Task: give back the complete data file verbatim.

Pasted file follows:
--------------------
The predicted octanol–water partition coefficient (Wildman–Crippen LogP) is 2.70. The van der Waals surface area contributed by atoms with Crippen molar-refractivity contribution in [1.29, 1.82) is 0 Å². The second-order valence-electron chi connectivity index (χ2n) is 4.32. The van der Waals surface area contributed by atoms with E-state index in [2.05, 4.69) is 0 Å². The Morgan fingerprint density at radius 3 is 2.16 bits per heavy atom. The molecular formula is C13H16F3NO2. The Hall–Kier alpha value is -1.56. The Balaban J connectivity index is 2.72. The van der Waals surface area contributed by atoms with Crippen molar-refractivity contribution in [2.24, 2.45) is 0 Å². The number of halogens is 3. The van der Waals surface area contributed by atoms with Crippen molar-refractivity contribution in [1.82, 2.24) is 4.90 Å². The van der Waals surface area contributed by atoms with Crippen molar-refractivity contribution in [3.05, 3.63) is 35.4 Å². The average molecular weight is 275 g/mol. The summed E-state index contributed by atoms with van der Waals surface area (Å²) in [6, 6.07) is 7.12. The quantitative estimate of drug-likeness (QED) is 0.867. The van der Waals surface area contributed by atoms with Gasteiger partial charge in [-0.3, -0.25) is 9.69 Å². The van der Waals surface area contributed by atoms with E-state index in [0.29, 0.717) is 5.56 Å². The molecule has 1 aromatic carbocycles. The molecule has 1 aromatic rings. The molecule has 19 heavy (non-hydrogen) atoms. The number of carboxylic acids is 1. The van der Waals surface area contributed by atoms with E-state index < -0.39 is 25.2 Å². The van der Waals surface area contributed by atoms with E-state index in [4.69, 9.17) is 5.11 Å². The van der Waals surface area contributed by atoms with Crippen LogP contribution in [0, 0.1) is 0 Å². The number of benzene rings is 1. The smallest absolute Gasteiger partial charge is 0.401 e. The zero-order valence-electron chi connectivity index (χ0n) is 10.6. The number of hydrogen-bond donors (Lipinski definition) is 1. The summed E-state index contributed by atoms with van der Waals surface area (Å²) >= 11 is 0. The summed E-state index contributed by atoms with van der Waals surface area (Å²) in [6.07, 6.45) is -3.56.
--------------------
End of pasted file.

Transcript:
The predicted octanol–water partition coefficient (Wildman–Crippen LogP) is 2.70. The van der Waals surface area contributed by atoms with Crippen molar-refractivity contribution in [1.29, 1.82) is 0 Å². The second-order valence-electron chi connectivity index (χ2n) is 4.32. The van der Waals surface area contributed by atoms with E-state index in [2.05, 4.69) is 0 Å². The Morgan fingerprint density at radius 3 is 2.16 bits per heavy atom. The molecular formula is C13H16F3NO2. The Hall–Kier alpha value is -1.56. The Balaban J connectivity index is 2.72. The van der Waals surface area contributed by atoms with Crippen molar-refractivity contribution in [2.24, 2.45) is 0 Å². The number of halogens is 3. The van der Waals surface area contributed by atoms with Crippen molar-refractivity contribution in [1.82, 2.24) is 4.90 Å². The van der Waals surface area contributed by atoms with Crippen molar-refractivity contribution in [3.05, 3.63) is 35.4 Å². The average molecular weight is 275 g/mol. The summed E-state index contributed by atoms with van der Waals surface area (Å²) in [6, 6.07) is 7.12. The quantitative estimate of drug-likeness (QED) is 0.867. The van der Waals surface area contributed by atoms with Gasteiger partial charge in [-0.3, -0.25) is 9.69 Å². The van der Waals surface area contributed by atoms with E-state index in [0.29, 0.717) is 5.56 Å². The molecule has 1 aromatic carbocycles. The molecule has 1 aromatic rings. The molecule has 19 heavy (non-hydrogen) atoms. The number of carboxylic acids is 1. The van der Waals surface area contributed by atoms with E-state index < -0.39 is 25.2 Å². The van der Waals surface area contributed by atoms with E-state index in [4.69, 9.17) is 5.11 Å². The van der Waals surface area contributed by atoms with Crippen LogP contribution in [0, 0.1) is 0 Å². The number of benzene rings is 1. The smallest absolute Gasteiger partial charge is 0.401 e. The zero-order valence-electron chi connectivity index (χ0n) is 10.6. The number of hydrogen-bond donors (Lipinski definition) is 1. The summed E-state index contributed by atoms with van der Waals surface area (Å²) >= 11 is 0. The summed E-state index contributed by atoms with van der Waals surface area (Å²) in [6.07, 6.45) is -3.56.